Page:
Monday, June 23, 2014

wisconsin and a pickle

I spent the majority of last week in Wisconsin for work.  Cross-training they said.  I'm a lab tech.  I spent most of one day with a guy who breeds dairy cows.  Though we work for the same company and it's good to see how other business units work, it was so far out of my comfort zone, I had no idea how this trip would go.  Needless to say, I was more than a little nervous.

It was a day drive each way, so I was really only training for two days.  The first I spent in a couple of labs that do similar or the same testing that my coworkers and I do.  So that day wasn't as scary.  (Driving hours across a state I'm unfamiliar with was.)  I learned a few things and shared a few things and met some really nice people.

Day two was in the field.  Most of it was with a guy breeding cows.  I'm not sharing photos because if you know how cows are bred (by humans), you probably don't want to see them.  But photos were taken.  Once the guy I was out with heard this, he made sure to take every opportunity to get photos.  And then sent them on to management.  (I guess the perk here is that they knew I participated, right?)

What I will show photos of is the food!

There's a "belly buster" walleye sandwich, a cheese curd cheeseburger (with the biggest cheese curds I've ever seen) and a mooseburger.  I did not go hungry.

Anyways, the time spent with the breeding guy turned out to be lots of fun.  We visited a LOT of farms and he moves FAST, but I kept up and made it through the day unharmed.  (And did not adopt any more farm cats.  But if it hadn't been such a long drive home...)  And he paid me a huge compliment in saying I caught on to some stuff faster than people who are hired to do his same job!

Late afternoon on day two was spent with a gal who looks at all sorts of information on the farm, from electronic records, and helps the farmer improve what he is doing.  It was not nearly as fun, as we were sitting in a hot, stuffy office, fighting with a computer that didn't want to work well, and I had little understanding of where the numbers and graphs came from.  But I guess that just means I have more learning to do!

Friday was spent driving home and that couldn't go fast enough.  (Why does it always seem to take longer to get home than to get there?)  But I'm home, safe, and glad to have slept in my own bed the past few nights.  And I took today (Monday) off to have a little extra time to relax before heading back to my real job.

And though I didn't think about it before asking for today off, this weekend was my quilt group's sewing Saturday (which is really Friday through Sunday if someone wants to keep the key that long).  So I felt more free to play most of the weekend and have today to catch up.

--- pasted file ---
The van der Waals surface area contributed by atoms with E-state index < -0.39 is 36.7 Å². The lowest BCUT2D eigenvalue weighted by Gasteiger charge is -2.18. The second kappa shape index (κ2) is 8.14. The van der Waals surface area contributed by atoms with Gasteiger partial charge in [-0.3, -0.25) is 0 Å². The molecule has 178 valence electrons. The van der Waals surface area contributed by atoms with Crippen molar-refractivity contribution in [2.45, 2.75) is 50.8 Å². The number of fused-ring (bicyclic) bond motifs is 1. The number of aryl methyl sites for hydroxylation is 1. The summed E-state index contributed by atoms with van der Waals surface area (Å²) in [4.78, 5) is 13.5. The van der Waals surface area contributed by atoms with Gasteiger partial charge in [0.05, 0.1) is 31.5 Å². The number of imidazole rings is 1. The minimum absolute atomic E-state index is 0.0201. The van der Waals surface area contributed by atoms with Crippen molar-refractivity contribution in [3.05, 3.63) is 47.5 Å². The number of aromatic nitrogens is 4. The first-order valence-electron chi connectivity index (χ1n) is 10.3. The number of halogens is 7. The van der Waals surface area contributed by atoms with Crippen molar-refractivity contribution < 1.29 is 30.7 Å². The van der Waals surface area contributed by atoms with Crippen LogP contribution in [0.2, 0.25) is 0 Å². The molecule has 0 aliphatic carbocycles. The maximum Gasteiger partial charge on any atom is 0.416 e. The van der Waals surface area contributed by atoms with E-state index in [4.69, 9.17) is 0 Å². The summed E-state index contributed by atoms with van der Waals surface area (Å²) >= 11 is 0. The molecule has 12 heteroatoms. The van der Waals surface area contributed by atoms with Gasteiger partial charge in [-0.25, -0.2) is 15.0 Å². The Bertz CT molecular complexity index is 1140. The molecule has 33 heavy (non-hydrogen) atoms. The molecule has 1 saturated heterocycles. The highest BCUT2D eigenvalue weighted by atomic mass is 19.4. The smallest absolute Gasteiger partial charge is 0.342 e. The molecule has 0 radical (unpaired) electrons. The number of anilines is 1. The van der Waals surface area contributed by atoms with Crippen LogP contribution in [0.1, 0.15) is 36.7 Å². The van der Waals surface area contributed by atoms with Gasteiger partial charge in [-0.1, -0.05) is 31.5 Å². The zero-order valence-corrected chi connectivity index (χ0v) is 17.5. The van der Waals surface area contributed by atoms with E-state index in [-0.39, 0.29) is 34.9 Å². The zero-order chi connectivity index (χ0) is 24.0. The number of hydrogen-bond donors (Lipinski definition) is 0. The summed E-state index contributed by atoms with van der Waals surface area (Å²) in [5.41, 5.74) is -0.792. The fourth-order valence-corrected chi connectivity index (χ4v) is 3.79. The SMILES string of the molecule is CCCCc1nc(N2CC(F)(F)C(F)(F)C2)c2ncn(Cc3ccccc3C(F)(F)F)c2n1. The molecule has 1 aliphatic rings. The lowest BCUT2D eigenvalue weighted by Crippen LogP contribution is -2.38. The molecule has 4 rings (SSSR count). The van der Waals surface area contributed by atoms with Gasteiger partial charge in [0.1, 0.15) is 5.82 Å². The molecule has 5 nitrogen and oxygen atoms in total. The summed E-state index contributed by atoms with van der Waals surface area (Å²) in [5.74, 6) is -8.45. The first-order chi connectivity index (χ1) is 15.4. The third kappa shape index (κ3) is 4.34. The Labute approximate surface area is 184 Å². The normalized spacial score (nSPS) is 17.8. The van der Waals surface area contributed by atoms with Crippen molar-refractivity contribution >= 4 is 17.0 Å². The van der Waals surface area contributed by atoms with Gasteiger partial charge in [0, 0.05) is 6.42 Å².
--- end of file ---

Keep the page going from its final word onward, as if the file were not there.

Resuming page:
Saturday I was not very motivated.  I'd taken my Christmas Pickle project, which has not seen the light of day for probably a year.

I want the quilt done, but those arcs were scary and they're hand-cut and I've not really done much curved piecing before.  But first I still had two more paper pieced parts of the arcs to go, so I made those.  And then consulted with the other gals, many of which have done this type of stuff before.  (I so love having Saturday quilt days with other experienced quilters!)  A plan was made and I was off.

That first arc wasn't so bad (in red).  The second one is much harder, but by then I'd done 24 of the larger ones, so had a better handle on pinning and positioning and fussing with things. 

(Yeesh!  Those colors are off - those earlier photos are much truer...)

Anyways, I have red on the outsides of all of them and three with an inner arc sewn on already.  There will be another on the outside and another on the inside to make them square and then I have to make 120 pinwheels that finish 4".  I'm not sure which is worse...all those points to match in pinwheels don't thrill me either.  

But this quilt was so gorgeous when I saw it made up, I want it finished.  And it's been nearly two years since I got this kit, so it's time to finish it.  I think I'll probably put a little more time in today - since I have to cut all the arcs by hand, I can do that while watching some movies, right?

Happy quilting!


---"Love" said...

I'm certain you experienced High Anxiety during your cross-training! Glad you survived it and got home safely. Your points and curved piecing looks great to me! Get on with it; I want to see the finished quilt! --"Love"

Beth said...

You had quite an adventure on your cross training. Being out and about sounds like fun. The stuffy office with charts and numbers...not somuch.
I love your Christmas Pickle. It is going to be a beauty.
Don't forget to get a little rest today.

Ruth said...

At least you had a change of pace for a few days and that can be nice. I can't wait to see the pickle quilt, so you better finish it by Christmas! It looks wonderful so far.

canuckquilter said...

I'm glad you had a safe and interesting trip. I love how your pickle dish quilt is turning out. More pictures as progress allows, please!

a good yarn said...

Never a dull day it seems. My family (aunts/uncles) used to have a dairy farm which I visited a few times as a wee lass. Very smelly, but fresh milk, homemade cookies (Anzac biscuits) and chicken soup are strong memories. Two years to finish a quilt is nothing. My personal best is four years. Your pickles look fine. Not sure I'd even attempt sich tricky piecing.

Marsha B said...

Cross training sounds stressful and the driving in unfamiliar territory can be scary but you survived and learned some new stuff, so it turned out great! The quilt looks amazing but I can see why it had to age a bit before you started it. It will be gorgeous!